Not so long ago, I read a novel in which the story’s protagonist (his name is Larry) was portrayed being a so-called “Bohemian.” By the way, the novel is The Razor’s Edge written by W. Somerset Maugham. In any case, as Larry’s life shows quite some resemblance with mine, I decided to look up the exact meaning of the word.
On Wikipedia the Bohemian is described as follows: ”Bohemianism is the practice of an unconventional lifestyle, often in the company of like-minded people, with few permanent ties, involving musical, artistic, or literary pursuits. In this context, Bohemians may be wanderers, adventurers, or vagabonds.”
Now, reading that, I could more or less agree that according to this definition I might be a Bohemian.
Then, while reading the article, I’d noticed the word Vagabonds highlighted, so I clicked on it. According to that article: ”… a vagrant or a vagabond is a person, often in poverty, who wanders from place to place without a home or regular employment or income. Other synonyms include tramp, hobo, and “drifter.” A vagabond could be described as being “a person without a settled home or regular work who wanders from place to place and lives by begging.”
Well, that sounded a lot like me, although I don’t beg, only borrow sometimes, but to always pay back later (I’ve managed to do that up to now, that is). But, I admit, sometimes people just give me a bit of money — out of pity maybe, or love, or just so that I might move on quickly…
But then of course, this brought me to the two other highlighted words tramp, and hobo in the Vagabond article. A tramp then is “… a long-term homeless person who travels from place to place as a vagrant, traditionally walking all year round.”
Now all right, I could certainly identify with the tramp-thing, except for the “walking” part — I would normally fly, hitch-hike, take the bus or train. Going next to hobo I found that it’s “… a migratory worker or homeless vagabond — especially one who is penniless. “ Ah well, that’s me for sure!
But by then, a lot of questions and reflections had crossed my mind, because things are certainly not that clear-cut as stated. For instance, there are bohemians or vagabonds who choose the bohemian lifestyle, and there are who don’t, but due to circumstances end up living the bohemian-life.
Then, there are those who are “born” with an “alternative” inclination and growing up become bohemians right from the start just because they follow their inner-drive and calling. And then those who are in fact vagabonds, but cannot do it because they give in to the pressure of conventional society.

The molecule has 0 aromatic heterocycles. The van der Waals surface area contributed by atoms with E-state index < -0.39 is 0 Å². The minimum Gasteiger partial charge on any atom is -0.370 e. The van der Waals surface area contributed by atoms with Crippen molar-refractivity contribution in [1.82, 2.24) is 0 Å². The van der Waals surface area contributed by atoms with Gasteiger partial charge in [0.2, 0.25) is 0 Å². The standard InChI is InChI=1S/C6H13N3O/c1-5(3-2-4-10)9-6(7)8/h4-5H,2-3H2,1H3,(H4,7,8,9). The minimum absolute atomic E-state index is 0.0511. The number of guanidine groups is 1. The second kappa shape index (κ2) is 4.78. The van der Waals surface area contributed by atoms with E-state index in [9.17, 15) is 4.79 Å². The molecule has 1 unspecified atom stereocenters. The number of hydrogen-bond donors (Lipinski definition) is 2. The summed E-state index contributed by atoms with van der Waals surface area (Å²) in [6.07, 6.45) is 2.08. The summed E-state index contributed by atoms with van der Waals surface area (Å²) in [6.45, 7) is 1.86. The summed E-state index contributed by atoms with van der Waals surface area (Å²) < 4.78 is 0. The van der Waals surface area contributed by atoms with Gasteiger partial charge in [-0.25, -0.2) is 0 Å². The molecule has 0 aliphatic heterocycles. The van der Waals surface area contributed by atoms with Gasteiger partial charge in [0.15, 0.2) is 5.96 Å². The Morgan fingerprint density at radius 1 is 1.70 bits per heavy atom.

And not all Bohemians are necessarily poor though. There are some very rich bohemians indeed (self-named or not), exactly because they are rich and can do whatever-they-want to do.
Going “deeper” we see all sort of cross-connections with, for instance, simple-living, de-growth, art and artists, anarchism, gypsies, hippies, dandies, environmental issues, sustainable living, autonomy, frugality, spirituality, work-life balance, and so on, even way back to certain antique philosophies (e.g. Diogenes, the Cynics, etc).
In fact, there are many, many ways of “alternative” lifestyles (and expressing or affirming those), but what binds them all is their rebellion against conformist, conventional society.
But being a bohemian, vagabond, tramp or hobo comes with a price. It may seem a romantic lifestyle, but one is rejected, scorned, and sometimes even prosecuted by established society. That often makes one a very lonely person, and at best one becomes a kind of circus attraction.
It’s not for nothing that alternative people seek company of other alternative people. We are in the end (with some rare exceptions) social and emotional beings needing (warm) relationships with others. But there’s a trap there because it can imprison the “loner” in a certain sub-cultural dome, making it even harder to “get out” than it was getting out of the mold of mainstream society.
Yet, I suppose that authentic Bohemians will take their “freedom and liberty” to another level. They will use it to firmly aim the spotlight at their inner self, necessarily, for the outer-self is cast off as worthless, or at best highly arbitrary.
That’s not easy, of course, it’s incredibly hard, lonesome work, but it might finally show what it really means to be human.